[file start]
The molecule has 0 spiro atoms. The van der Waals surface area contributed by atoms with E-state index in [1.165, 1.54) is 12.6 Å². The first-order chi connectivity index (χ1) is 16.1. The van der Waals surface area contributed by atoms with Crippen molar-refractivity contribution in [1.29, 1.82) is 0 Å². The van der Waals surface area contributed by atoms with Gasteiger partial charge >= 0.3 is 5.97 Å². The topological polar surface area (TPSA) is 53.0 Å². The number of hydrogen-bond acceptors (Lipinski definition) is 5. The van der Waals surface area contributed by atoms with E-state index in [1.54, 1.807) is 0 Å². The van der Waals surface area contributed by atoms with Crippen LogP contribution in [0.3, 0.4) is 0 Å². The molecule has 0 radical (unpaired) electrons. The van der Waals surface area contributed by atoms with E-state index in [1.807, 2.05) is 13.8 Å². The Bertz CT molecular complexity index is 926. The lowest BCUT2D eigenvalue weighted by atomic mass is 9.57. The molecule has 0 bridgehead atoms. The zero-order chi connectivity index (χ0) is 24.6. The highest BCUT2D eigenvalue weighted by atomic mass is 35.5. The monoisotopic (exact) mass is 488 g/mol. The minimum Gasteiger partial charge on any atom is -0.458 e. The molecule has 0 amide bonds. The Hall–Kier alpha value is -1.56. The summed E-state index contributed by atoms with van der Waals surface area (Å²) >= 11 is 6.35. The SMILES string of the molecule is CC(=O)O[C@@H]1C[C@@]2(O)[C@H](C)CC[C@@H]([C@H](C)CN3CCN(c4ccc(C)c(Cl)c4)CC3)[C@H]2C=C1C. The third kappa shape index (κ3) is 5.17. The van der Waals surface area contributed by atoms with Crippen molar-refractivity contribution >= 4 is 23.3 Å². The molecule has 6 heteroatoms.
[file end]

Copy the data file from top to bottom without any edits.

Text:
The molecule has 0 spiro atoms. The van der Waals surface area contributed by atoms with E-state index in [1.165, 1.54) is 12.6 Å². The first-order chi connectivity index (χ1) is 16.1. The van der Waals surface area contributed by atoms with Crippen molar-refractivity contribution in [1.29, 1.82) is 0 Å². The van der Waals surface area contributed by atoms with Gasteiger partial charge >= 0.3 is 5.97 Å². The topological polar surface area (TPSA) is 53.0 Å². The number of hydrogen-bond acceptors (Lipinski definition) is 5. The van der Waals surface area contributed by atoms with E-state index in [1.54, 1.807) is 0 Å². The van der Waals surface area contributed by atoms with Crippen LogP contribution in [0.3, 0.4) is 0 Å². The molecule has 0 radical (unpaired) electrons. The van der Waals surface area contributed by atoms with E-state index in [1.807, 2.05) is 13.8 Å². The Bertz CT molecular complexity index is 926. The lowest BCUT2D eigenvalue weighted by atomic mass is 9.57. The molecule has 0 bridgehead atoms. The zero-order chi connectivity index (χ0) is 24.6. The highest BCUT2D eigenvalue weighted by atomic mass is 35.5. The monoisotopic (exact) mass is 488 g/mol. The minimum Gasteiger partial charge on any atom is -0.458 e. The molecule has 0 amide bonds. The Hall–Kier alpha value is -1.56. The summed E-state index contributed by atoms with van der Waals surface area (Å²) >= 11 is 6.35. The SMILES string of the molecule is CC(=O)O[C@@H]1C[C@@]2(O)[C@H](C)CC[C@@H]([C@H](C)CN3CCN(c4ccc(C)c(Cl)c4)CC3)[C@H]2C=C1C. The third kappa shape index (κ3) is 5.17. The van der Waals surface area contributed by atoms with Crippen molar-refractivity contribution >= 4 is 23.3 Å². The molecule has 6 heteroatoms.